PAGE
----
In 1950 the Scots had met the missionary L. C. J. Moules (a member of the Himalayan Club). He moved up with the mawasa (families) doctoring the caravans. He is still remembered and missionaries are present below. But there are no Christians at all. 'Christ cured with their medicines and now our gods also cure with ours'. So all reconverted themselves, as one villager put it!

9 July was a Saturday. By evening we saw large group of villagers marching towards Milam. They were all coming to watch the popular Hindu religious serial 'Ramayan' on the T.V. Next day the jawans from the border post also arrived to this solitary idiot box within miles. Many had walked almost 30 km to view this About a decade ago almost 500 goats were sacrificed here at the temple on arrival, one by each family. All this was changed by the swami of Martoli. But still that evening people gathered to look at 'ghera' a circular rainbow around the sun. It brings bad weather.

Danu Dhura

Bad weather it did bring, but after 4 days. We trekked to Martoli on 10 July and camped at the beautiful Nanda Devi mandir. Martoli led to Lwa gad in the west. Dr Longstaff and two guides passed here to reach the famous col on the Nanda Devi saddle, now named after him. The famous Traill's Pass had visitors from Martoli to Pindari valley. The pass reached in 1830 by G. W. Traill, the first Deputy Commissioner of Kumaon, who in words of A. L. Mumm 'exercised a benevolent and active despotism from 1817 to 1835'. Among other famous parties here were: the Schlagintweits (1850), Ruttledge (1926), Japanese Nanda Kot team (1936), Osmaston and the surveyors (1938), Arnold Heim (1937) and S. S. Khera (1941).12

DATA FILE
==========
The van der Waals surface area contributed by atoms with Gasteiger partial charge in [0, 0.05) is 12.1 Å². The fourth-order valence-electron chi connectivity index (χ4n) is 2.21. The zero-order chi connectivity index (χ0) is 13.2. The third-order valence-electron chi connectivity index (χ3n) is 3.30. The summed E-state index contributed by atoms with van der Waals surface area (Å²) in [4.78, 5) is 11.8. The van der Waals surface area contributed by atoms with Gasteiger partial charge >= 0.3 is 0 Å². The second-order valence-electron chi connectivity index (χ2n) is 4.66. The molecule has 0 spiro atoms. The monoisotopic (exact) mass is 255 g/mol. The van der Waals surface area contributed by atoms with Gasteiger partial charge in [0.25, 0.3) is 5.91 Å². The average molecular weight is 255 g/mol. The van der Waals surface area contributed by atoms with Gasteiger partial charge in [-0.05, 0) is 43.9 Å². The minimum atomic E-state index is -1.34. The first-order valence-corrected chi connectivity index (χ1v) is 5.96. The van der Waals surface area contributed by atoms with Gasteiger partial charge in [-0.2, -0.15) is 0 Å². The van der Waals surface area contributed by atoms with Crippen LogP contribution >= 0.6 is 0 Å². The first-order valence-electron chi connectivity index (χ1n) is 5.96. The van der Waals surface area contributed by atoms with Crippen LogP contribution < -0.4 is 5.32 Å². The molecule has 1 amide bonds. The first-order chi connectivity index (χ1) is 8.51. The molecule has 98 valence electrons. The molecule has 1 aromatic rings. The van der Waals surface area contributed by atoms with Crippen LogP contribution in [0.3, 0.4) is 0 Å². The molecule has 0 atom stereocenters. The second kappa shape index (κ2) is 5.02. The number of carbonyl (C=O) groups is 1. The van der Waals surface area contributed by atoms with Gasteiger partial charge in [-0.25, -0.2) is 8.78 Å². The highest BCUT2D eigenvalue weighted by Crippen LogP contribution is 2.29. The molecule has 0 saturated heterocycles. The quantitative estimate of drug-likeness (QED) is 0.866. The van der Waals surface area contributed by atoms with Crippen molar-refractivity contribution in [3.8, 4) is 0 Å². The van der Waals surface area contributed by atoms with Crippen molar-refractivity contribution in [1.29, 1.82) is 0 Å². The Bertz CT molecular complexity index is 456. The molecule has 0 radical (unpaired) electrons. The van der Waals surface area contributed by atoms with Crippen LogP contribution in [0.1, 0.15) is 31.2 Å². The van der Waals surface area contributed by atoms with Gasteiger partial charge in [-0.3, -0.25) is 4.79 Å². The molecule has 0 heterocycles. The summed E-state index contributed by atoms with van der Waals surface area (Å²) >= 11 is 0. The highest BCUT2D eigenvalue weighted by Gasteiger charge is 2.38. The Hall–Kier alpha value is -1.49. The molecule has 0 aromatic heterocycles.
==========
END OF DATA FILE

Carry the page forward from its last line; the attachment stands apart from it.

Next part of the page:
‘Danu Dhura’ (5560 m) - an alternate to Traill’s Pass from the upper Shalang valley, looking SW from last camp. The pass lies on the snow-col off right centre.

‘Danu Dhura’ (5560 m) - an alternate to Traill’s Pass from the upper Shalang valley, looking SW from last camp. The pass lies on the snow-col off right centre.

J. C. Donaldson wrote in June 1945 about the 'Possible alternative to Traill's Pass',13 In August 1926 after their crossing H. Ruttledge and R. C. Wilson left four Martoli villagers including the famous guide Dewansing Lata. They went over a different route to Shalang gad (SW of Martoli), reaching Martoli in one day. We planned to go up Shalang gad and to locate this alternative to Traill's Pass.